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History Lecture Series

Popular Protest in Nazi Germany: Rethinking the Power of Public Opinion in a Police State

Wed. Jan 17, 2018      7:30–9 p.m.

Kane Hall 130

Laurie Marhoefer, Assistant Professor of History

The Nazi dictatorship is remembered today as a police state. Yet there were a few instances of successful, large-scale public protest in Nazi Germany. If even a brutal dictatorship is responsive to public protest, what does that tell us about the power of protest itself?

Admission: $5–$15 (Individual lecture); $15–$50 (series pass)


Recommended Reading

Download the first article as a PDF here.
Download a printable recommended reading list for all lectures here.

2018_HLS_Marhoefer_210x232Laurie Marhoefer is a historian of Weimar and Nazi Germany. Her work has been published in The American Historical Review, German Studies Review, and elsewhere. Her first book, “Sex and the Weimar Republic: German Homosexual Emancipation and the Rise of the Nazis,” reexamines the gay and trans rights movement of the 1920s, which was the world’s first.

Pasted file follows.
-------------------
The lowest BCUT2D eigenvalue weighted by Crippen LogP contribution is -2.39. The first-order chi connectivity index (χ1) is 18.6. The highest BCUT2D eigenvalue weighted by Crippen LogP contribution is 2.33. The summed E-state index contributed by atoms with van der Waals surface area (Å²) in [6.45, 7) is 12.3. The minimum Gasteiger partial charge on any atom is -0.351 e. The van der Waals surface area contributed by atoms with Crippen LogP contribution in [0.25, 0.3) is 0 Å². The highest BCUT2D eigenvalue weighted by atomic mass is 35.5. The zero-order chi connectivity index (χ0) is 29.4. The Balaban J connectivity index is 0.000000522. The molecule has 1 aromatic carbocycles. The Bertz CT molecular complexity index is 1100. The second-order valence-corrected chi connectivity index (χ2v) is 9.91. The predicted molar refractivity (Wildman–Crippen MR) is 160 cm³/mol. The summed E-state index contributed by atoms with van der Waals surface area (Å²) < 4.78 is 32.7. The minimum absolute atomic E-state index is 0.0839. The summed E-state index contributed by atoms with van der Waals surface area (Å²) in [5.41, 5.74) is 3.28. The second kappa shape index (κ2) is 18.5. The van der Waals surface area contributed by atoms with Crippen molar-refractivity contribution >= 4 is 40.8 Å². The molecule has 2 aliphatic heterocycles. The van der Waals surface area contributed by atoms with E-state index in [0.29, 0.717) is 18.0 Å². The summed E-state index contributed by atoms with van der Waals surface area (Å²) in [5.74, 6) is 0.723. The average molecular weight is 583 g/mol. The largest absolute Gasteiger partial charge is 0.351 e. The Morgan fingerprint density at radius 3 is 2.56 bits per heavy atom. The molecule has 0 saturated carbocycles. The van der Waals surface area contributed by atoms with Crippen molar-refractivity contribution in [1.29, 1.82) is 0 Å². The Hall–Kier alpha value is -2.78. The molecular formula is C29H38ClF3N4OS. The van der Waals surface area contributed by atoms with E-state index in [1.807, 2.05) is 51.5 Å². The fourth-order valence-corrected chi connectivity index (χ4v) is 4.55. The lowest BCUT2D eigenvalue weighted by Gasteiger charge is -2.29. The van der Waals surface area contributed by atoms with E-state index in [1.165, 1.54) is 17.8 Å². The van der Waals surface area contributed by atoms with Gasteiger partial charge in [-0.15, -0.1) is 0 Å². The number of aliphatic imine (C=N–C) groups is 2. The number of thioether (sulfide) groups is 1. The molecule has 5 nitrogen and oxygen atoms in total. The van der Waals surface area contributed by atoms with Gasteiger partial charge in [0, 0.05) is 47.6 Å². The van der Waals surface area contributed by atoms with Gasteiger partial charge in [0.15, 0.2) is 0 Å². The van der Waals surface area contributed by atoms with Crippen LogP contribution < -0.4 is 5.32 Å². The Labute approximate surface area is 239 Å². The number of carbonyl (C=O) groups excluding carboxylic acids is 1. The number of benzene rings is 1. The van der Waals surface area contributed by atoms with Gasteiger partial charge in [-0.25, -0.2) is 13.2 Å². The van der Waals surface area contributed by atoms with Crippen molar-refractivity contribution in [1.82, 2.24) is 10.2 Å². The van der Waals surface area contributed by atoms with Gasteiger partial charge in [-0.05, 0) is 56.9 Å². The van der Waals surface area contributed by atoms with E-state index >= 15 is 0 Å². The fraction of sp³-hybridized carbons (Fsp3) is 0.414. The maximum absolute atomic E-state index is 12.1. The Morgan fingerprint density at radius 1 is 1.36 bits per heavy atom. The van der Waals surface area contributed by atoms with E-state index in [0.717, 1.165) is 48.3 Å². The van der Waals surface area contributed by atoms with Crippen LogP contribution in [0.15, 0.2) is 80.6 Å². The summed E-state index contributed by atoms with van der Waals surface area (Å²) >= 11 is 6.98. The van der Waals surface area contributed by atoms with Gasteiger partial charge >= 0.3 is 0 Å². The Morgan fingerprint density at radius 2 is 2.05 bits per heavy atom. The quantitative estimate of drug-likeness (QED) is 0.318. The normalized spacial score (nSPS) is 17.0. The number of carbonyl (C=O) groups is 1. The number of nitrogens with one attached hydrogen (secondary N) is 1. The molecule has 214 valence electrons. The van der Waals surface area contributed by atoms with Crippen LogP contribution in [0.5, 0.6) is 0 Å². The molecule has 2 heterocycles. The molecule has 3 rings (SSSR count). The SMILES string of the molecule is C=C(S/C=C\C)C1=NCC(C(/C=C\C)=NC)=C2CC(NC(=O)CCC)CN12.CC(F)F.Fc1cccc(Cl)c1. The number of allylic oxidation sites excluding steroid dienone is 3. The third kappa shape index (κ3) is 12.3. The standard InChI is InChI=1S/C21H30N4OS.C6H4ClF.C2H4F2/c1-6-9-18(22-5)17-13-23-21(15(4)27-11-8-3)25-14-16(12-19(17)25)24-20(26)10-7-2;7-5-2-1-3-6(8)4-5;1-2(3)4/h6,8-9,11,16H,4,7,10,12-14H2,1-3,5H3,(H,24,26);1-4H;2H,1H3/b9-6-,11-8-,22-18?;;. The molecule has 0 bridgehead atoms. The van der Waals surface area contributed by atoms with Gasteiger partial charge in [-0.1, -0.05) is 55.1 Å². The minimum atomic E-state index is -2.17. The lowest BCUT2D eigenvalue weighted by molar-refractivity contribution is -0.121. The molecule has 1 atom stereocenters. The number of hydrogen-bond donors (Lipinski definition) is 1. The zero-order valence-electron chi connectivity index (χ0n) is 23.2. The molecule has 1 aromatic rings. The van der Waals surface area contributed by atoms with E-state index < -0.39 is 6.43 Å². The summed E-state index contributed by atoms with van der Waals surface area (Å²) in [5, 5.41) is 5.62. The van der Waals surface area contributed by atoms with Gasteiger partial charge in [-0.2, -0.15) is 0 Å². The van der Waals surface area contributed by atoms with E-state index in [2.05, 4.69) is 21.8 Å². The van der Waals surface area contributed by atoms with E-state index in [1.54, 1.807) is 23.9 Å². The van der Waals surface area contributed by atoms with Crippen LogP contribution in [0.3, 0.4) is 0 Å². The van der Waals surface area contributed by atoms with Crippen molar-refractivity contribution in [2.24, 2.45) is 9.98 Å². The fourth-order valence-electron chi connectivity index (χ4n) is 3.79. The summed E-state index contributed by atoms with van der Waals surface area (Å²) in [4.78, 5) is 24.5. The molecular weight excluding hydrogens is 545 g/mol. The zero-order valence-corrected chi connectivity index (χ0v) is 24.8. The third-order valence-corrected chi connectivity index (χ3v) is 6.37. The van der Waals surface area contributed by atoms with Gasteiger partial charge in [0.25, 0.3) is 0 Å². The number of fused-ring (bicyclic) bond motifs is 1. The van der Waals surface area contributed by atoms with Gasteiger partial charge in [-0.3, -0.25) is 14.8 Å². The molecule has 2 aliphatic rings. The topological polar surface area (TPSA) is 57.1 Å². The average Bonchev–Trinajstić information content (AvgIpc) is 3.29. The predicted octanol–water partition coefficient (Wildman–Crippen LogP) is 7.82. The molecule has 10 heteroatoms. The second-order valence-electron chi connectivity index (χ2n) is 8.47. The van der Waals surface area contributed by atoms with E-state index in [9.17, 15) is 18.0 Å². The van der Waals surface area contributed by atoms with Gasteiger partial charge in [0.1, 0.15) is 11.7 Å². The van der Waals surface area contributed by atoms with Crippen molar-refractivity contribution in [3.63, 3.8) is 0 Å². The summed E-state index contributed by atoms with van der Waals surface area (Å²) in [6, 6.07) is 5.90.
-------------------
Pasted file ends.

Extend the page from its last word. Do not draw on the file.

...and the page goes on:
She also occasionally writes commentary on contemporary American politics from the perspective of German history. She has appeared on NPR’s To the Point, on Seattle’s KUOW, and elsewhere to talk about American politics and the history of fascism and antifascism. Her current research subjects include queer sexuality and transgender and the Nazi State, blackness and citizenship in Germany in the 1920s and the transnational history of gay politics.

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